What size television do I need? No matter what size you get, chances are you’ll always want something bigger once it’s situated in your living room (or bedroom, or bathroom). The height of your television screen should be one third of the distance between your couch and your television. For example, if your favorite chair is seven feet from your television, you would need a television 28 inches high, which translates to a diagonal measurement of 57 inches. Chances are you can get by quite comfortably with something smaller. This “rule of thumb” seems a bit on the generous side to me.

What resolution do I need? How future-proof do you want your purchase to be? If you plan on having the television for ten years, go for the best resolution available, 1080p, especially if your set is 50 inches or larger. 1080p means there are 1,080 lines of resolution from top to bottom of the screen and each frame contains the full information to draw the entire picture. The other options are 1080i, which is similar to 1080p but not as clear, and 720p, which I would not recommend. Most people can’t tell the difference between 1080i and 1080p and many people see no improvement over 720p.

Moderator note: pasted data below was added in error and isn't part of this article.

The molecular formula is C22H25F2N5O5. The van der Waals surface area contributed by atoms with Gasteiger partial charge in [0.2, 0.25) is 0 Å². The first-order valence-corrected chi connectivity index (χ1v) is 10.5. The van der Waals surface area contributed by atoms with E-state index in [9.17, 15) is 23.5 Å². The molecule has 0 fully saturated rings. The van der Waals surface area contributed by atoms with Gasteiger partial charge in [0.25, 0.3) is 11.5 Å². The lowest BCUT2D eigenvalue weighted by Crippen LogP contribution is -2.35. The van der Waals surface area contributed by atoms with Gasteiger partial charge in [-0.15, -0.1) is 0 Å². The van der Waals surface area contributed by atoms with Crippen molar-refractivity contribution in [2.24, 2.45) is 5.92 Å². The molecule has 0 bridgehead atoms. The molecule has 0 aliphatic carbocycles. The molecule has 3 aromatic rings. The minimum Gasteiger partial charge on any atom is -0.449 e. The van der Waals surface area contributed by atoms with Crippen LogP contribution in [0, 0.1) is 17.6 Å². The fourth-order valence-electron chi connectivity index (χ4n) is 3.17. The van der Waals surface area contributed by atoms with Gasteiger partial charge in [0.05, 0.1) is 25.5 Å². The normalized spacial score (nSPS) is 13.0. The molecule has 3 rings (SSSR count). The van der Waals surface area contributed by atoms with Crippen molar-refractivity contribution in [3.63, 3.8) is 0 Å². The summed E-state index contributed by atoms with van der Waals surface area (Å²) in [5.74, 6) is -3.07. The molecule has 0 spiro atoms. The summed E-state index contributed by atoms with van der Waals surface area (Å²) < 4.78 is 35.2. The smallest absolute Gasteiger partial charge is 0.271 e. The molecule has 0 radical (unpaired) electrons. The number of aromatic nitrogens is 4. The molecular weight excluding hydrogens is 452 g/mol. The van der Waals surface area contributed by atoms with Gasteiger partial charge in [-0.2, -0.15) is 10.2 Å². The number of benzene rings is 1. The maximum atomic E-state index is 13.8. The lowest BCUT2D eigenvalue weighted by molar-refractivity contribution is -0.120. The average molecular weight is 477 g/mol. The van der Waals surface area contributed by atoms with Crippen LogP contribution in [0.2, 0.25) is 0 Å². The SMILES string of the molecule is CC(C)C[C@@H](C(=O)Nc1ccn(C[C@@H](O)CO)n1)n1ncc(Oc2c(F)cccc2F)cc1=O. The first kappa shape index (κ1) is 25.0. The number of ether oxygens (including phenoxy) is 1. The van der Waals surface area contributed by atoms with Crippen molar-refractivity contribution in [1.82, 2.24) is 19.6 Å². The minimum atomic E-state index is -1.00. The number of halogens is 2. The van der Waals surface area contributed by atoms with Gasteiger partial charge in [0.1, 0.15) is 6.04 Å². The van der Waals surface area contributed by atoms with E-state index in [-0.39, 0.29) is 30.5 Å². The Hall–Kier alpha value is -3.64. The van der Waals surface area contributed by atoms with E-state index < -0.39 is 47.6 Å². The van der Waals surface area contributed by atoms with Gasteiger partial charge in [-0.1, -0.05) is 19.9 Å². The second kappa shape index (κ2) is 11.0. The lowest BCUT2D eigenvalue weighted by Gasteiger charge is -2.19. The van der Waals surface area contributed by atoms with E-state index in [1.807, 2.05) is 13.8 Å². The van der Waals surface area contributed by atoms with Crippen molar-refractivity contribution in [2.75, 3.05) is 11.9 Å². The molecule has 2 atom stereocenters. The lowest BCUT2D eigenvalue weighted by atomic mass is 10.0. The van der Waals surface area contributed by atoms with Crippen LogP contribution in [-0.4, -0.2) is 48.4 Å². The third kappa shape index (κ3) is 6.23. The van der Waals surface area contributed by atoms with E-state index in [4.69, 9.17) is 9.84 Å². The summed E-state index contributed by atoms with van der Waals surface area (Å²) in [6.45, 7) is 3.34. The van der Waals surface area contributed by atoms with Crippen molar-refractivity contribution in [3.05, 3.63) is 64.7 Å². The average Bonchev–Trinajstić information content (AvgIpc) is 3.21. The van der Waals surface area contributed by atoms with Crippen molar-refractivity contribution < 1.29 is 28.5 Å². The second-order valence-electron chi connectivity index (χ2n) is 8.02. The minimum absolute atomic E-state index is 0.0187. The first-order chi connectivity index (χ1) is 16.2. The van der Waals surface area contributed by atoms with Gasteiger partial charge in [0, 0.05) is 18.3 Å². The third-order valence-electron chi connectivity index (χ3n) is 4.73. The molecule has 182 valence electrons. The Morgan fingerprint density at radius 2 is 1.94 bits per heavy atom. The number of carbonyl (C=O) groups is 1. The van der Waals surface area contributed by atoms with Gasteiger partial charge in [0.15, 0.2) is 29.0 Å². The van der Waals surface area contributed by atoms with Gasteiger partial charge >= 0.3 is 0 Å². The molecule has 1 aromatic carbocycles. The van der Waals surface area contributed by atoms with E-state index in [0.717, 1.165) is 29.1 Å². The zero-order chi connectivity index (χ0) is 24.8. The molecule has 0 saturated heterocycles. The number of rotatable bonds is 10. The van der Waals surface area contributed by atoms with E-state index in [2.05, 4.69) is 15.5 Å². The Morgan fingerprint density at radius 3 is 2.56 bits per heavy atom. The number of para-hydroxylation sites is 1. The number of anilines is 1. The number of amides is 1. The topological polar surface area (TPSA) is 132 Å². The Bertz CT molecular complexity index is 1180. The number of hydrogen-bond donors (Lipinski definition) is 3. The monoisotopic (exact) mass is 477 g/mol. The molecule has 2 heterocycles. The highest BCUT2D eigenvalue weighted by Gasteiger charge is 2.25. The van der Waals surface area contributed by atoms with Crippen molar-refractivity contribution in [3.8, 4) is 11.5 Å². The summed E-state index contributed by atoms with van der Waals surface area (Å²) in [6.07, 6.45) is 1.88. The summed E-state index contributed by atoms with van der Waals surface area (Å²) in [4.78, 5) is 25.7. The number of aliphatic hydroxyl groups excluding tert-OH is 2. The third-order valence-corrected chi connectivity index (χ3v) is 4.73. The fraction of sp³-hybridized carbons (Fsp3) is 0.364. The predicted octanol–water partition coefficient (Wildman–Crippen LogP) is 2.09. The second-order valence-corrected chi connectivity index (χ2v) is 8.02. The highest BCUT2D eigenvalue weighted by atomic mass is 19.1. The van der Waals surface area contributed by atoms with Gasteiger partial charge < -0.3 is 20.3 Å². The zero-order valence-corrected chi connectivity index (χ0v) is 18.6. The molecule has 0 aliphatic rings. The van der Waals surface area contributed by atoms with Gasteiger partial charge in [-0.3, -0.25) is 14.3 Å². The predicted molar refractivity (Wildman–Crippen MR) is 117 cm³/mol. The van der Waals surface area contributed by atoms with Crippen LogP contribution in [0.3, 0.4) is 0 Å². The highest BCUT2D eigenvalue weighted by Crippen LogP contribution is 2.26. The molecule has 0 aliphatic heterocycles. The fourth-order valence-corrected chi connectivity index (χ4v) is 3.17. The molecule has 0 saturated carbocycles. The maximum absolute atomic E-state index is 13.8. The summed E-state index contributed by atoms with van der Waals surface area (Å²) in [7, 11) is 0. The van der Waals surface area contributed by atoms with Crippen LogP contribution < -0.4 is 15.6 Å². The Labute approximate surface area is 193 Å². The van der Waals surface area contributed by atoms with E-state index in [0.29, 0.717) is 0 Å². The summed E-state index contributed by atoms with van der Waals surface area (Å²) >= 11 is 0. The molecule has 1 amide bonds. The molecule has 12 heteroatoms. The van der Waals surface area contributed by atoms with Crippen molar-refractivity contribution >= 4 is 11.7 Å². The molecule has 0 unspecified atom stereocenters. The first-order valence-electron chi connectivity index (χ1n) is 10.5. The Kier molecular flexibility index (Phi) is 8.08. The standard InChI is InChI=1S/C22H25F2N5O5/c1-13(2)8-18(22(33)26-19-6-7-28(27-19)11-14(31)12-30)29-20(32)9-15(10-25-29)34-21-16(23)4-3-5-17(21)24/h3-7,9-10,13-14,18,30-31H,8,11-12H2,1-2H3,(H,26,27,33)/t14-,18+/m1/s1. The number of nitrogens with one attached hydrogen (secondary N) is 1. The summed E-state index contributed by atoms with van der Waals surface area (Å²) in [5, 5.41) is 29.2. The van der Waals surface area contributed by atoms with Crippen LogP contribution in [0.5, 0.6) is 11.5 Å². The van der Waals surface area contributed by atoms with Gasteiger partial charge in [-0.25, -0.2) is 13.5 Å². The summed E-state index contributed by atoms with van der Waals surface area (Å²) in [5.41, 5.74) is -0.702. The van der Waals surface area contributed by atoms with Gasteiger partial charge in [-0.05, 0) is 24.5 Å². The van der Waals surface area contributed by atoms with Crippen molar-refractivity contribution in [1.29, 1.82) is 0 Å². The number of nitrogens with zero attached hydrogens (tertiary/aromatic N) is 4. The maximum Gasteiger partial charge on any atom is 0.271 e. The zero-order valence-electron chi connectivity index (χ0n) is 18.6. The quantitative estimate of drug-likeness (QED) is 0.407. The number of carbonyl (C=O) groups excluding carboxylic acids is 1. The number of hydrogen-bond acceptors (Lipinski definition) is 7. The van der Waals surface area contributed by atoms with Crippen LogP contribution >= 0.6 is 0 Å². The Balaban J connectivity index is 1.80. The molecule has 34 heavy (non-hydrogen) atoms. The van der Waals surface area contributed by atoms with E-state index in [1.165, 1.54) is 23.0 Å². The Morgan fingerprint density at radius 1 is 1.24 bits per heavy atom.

What contrast ratio is best? Ignore the contrast ratio, which is usually described as a large number to 1 (that is, 1,000:1). The numbers are basically meaningless. You can’t compare across brands or across display types as there are many ways to calculate the number and there are ways to make the ratio sound better than it is. Look at response time for LCDs; a single-digit nanosecond (ns) response is best.